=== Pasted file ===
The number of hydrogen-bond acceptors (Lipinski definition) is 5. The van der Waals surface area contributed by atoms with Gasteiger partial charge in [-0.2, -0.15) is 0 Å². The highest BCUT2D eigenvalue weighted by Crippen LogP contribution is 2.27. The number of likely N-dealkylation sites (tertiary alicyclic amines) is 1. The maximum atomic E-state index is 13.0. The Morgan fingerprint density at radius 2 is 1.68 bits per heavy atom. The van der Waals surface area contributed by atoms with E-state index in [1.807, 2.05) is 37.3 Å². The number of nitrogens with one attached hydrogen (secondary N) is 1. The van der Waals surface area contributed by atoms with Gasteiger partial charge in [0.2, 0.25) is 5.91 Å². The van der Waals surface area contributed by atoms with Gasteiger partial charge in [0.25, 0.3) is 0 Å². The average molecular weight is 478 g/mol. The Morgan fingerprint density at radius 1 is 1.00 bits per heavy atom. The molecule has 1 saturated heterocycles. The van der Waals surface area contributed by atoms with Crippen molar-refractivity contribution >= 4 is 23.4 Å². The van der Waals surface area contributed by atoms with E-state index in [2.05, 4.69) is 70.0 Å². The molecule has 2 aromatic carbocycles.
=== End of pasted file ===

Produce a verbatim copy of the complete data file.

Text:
The number of hydrogen-bond acceptors (Lipinski definition) is 5. The van der Waals surface area contributed by atoms with Gasteiger partial charge in [-0.2, -0.15) is 0 Å². The highest BCUT2D eigenvalue weighted by Crippen LogP contribution is 2.27. The number of likely N-dealkylation sites (tertiary alicyclic amines) is 1. The maximum atomic E-state index is 13.0. The Morgan fingerprint density at radius 2 is 1.68 bits per heavy atom. The van der Waals surface area contributed by atoms with E-state index in [1.807, 2.05) is 37.3 Å². The number of nitrogens with one attached hydrogen (secondary N) is 1. The van der Waals surface area contributed by atoms with Gasteiger partial charge in [0.2, 0.25) is 5.91 Å². The van der Waals surface area contributed by atoms with Gasteiger partial charge in [0.25, 0.3) is 0 Å². The average molecular weight is 478 g/mol. The Morgan fingerprint density at radius 1 is 1.00 bits per heavy atom. The molecule has 1 saturated heterocycles. The van der Waals surface area contributed by atoms with Crippen molar-refractivity contribution >= 4 is 23.4 Å². The van der Waals surface area contributed by atoms with E-state index in [2.05, 4.69) is 70.0 Å². The molecule has 2 aromatic carbocycles.